Mar 8, 2012 11:33 PM by Maddie Garrett
The survivor of a deadly car crash said she finally has justice and closure two years later. The day after a former Ville Platte football coach pleaded guilty to vehicular homicide, the other surviving victim, Beth Zilbert speaks out, saying it was long overdue.
In 2010, police said coach Roy Serie caused a head-on collision that killed his wife and Shanno Cox of Lake Charles. Tests showed high levels of THC, the active ingredient in marijuana, in Serie's system. Wednesday, the courts sentenced Serie to a ten-year term, but KATC learned the case was postponed four times in order that Serie could start earning retirement from the Evangeline Parish School Board before going to jail.
According to a correspondence between the district attorney and Serie's attorney, the reason for the delay was in order that Serie's daughter would be able to collect the retirement money.
But the several delays did have an impact on the victims and their families. Zilbert said her life has been on-hold for nearly two years as she has gone through physical and emotional healing.
"Our vehicle went air born and then flipped at least once and when it stopped it landed driver's side down. She (Cox) was killed instantly from the impact and I at that point was strapped in just by my seat belt hanging over her body," recalled Zilbert.
In that crash, Zilbert's left arm was crushed and her ribs broken. But she said worse than the physical damage was the emotional hurt, after watching one of her best friends die.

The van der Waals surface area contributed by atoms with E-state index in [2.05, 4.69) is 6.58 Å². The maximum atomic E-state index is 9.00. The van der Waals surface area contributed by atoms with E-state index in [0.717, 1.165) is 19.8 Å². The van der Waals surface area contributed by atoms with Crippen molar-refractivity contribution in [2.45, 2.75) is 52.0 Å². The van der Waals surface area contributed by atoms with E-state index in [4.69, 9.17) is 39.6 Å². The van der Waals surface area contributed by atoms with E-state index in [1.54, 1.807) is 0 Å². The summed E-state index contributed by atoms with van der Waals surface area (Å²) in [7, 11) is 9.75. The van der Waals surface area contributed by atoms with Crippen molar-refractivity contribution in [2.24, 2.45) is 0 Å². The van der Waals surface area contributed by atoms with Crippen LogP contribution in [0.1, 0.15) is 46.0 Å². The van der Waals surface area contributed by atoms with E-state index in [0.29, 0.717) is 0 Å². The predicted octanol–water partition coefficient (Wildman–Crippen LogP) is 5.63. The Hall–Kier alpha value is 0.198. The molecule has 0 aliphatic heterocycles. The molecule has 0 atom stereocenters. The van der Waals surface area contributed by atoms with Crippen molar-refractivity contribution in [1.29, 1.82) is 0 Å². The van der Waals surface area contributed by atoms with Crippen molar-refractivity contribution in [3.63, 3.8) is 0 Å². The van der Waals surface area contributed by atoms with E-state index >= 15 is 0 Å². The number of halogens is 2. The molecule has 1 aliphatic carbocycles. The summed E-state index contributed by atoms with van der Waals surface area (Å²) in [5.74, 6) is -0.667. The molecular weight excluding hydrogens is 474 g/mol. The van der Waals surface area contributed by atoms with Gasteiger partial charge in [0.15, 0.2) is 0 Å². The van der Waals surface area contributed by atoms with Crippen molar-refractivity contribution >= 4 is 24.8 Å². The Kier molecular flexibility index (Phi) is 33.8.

"Every time it was set on the docket to come either for trial or plea agreement I have to get ready to either testify at a criminal trial or make some sort of victim impact statement at a plea agreement so I have to relive all the gory details of what happened," said Zilbert.
She said closure was almost impossible until it was all settled in court. That day came Wednesday, a day she said was long overdue.
"I do think that it would have been so much for helpful for all of the victims, including Mr. Serie's daughter, who is really the greatest victim in all this, if we could have all come to this day sooner so we could have put all of this behind us," she said.
Zilbert said she was also diagnosed with Post Traumatic Stress Disorder after the accident. That's where Luke comes in.
"And every time I would wake up and I'd be uncomfortable, or scared or would have those nightmares Luke would come to my side, put his head on my shoulders and breathe deep and just reminded me that everything was going to be all right," said Zilbert,
Luke is her therapy service dog. And because of him, Beth has started up a therapy dog program called "A New Leash on Life" that now includes over 60 dogs.
"It's sort of crazy to think that this horrifying accident has helped create this absolutely wonderful healing project, but it did," she said.